In consulting, the work pace seems much quicker; the client is the number one priority, so you need to do whatever it takes to meet their expectations and get them their deliverables on time. Client face-to-face interaction would be more common at the more experienced consultant levels.
In my experience the consulting work required a lot of technical skills. I remembered a project required lots of VBA coding; and I was basically learning from scratch. That project lasted for three months and I became a self-taught expert on VBA at the end of the project. Consulting was a great place to practice and improve face-to-face interactions with business people. I think that it is especially important for introverts such as myself to become comfortable in front of others.
My current insurance company, at my level is team-oriented and requires a lot of communications to areas across the company. My typical day usually involves group meetings with team members and my boss to schedule and prioritize project inventories. Also, I am responsible for reviewing work done by actuarial students in my area. My current position is visible and also critical to the success of the business. For example, we recently priced a Jumbo Pension Buyout case; the case was subsequently sold to two insurers. I was heavily involved with the pricing, including mortality experience study, longevity and investment risk study.
Pace of work is certainly faster on the consulting side. I get more variety in consulting as well. I work with commercial, Medicare, employers, multi-employer trusts and on specialty benefits like cancer and critical illness products. At this point in my career I have a significant amount of direct client interaction on a daily basis.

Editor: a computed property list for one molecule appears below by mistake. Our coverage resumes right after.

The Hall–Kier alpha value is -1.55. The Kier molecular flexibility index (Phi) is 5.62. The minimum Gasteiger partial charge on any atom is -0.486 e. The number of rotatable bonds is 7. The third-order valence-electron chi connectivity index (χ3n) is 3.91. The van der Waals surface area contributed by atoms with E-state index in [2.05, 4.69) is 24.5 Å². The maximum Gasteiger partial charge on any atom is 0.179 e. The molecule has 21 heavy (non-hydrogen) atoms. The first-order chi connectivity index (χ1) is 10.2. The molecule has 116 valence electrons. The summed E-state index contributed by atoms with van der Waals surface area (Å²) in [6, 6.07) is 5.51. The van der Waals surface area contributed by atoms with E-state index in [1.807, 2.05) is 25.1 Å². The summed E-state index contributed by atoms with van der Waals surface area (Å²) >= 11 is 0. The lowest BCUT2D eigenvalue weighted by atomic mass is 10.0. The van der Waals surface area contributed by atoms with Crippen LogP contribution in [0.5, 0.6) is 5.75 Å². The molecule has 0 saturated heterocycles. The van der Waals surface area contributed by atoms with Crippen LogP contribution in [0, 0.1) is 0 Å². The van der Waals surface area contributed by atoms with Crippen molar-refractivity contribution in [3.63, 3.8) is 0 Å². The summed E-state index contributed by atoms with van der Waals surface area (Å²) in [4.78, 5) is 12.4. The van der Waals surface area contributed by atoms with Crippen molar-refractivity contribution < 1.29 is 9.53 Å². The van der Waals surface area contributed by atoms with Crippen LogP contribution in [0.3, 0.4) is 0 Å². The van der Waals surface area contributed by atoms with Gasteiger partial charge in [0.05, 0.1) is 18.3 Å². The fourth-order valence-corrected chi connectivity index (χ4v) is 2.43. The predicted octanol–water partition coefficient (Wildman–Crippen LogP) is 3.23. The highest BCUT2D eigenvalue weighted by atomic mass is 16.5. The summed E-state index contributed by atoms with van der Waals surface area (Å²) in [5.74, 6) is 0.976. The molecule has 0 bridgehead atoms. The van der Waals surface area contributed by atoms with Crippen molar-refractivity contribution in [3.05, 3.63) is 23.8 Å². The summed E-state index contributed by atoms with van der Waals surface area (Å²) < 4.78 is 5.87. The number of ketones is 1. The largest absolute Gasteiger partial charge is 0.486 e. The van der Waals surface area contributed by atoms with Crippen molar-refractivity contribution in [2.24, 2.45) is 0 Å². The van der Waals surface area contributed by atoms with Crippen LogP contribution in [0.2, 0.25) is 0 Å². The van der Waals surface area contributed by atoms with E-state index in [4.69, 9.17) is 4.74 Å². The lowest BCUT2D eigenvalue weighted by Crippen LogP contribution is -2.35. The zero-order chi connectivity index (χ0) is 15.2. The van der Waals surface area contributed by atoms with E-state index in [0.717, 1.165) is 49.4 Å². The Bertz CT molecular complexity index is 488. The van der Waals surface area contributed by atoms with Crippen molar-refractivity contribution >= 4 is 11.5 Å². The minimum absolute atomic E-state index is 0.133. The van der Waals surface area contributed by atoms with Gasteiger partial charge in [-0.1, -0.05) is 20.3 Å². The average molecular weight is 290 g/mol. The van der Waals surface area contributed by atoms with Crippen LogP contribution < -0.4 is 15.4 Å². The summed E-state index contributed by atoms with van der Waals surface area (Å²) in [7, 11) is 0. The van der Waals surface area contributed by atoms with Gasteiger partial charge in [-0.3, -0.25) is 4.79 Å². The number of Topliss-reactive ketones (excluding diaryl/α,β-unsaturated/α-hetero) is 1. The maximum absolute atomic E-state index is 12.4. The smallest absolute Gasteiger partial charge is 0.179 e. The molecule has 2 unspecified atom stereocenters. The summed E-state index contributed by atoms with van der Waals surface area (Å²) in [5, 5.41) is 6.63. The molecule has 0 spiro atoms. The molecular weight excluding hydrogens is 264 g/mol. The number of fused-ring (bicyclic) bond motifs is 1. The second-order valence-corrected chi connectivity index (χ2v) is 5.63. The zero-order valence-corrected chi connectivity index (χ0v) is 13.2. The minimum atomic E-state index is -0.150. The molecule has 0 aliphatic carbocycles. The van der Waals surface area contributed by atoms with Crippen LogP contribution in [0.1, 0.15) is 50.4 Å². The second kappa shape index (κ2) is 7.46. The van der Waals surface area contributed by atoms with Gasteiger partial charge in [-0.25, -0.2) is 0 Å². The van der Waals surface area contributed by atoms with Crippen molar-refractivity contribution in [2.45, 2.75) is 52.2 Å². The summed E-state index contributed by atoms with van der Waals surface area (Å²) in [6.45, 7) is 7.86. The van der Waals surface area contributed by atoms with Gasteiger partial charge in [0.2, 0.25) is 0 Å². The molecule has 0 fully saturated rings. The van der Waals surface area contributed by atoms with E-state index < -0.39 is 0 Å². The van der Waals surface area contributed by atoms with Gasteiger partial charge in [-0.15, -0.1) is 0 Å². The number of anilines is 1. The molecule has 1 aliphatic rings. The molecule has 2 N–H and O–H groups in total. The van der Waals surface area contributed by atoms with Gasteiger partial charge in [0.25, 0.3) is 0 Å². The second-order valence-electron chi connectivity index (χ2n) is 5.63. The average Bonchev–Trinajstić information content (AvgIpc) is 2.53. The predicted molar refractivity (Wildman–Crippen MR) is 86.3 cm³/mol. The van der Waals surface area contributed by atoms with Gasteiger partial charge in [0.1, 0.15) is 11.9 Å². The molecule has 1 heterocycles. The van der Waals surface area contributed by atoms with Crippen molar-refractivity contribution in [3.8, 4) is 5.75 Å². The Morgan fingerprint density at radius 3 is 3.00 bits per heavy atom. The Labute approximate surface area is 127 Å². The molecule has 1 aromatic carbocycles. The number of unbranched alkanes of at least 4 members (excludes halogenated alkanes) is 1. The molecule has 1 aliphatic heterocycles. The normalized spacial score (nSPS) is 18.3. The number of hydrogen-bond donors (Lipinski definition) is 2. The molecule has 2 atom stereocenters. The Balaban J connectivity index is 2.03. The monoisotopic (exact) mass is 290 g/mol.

In the insurance companies, I used Excel and Access while at my current job in consulting, I use not only Excel and Access but SAS and SQL as well. The work load/pace in the consulting company is very much seasonal and flexible depending on which projects you are part of, whereas at insurance companies, working for eight hours is expected almost every day.
Question 3: Please describe some of the differences between insurance and consulting in terms of work culture, flexibility and work-life balance.
- Work culture: I think work culture varies based on company, not necessarily consulting versus insurance. I think each insurance company has its own culture, as does each consulting firm.
- Flexibility: I think both can be flexible workplaces, again it depends on the individual company. With consulting, you may have a bit more flexibility, more autonomy, and less bureaucracy.
- Work-life balance: From my limited experience in consulting, I would say insurance has a better work-life balance. It is less likely that you will need to work overtime, and there is a clearer distinction between work and home. With consulting, I’d say it’s up to the person to make that distinction; each individual needs to determine what work-life balance is right for them, and then set goals for their career accordingly.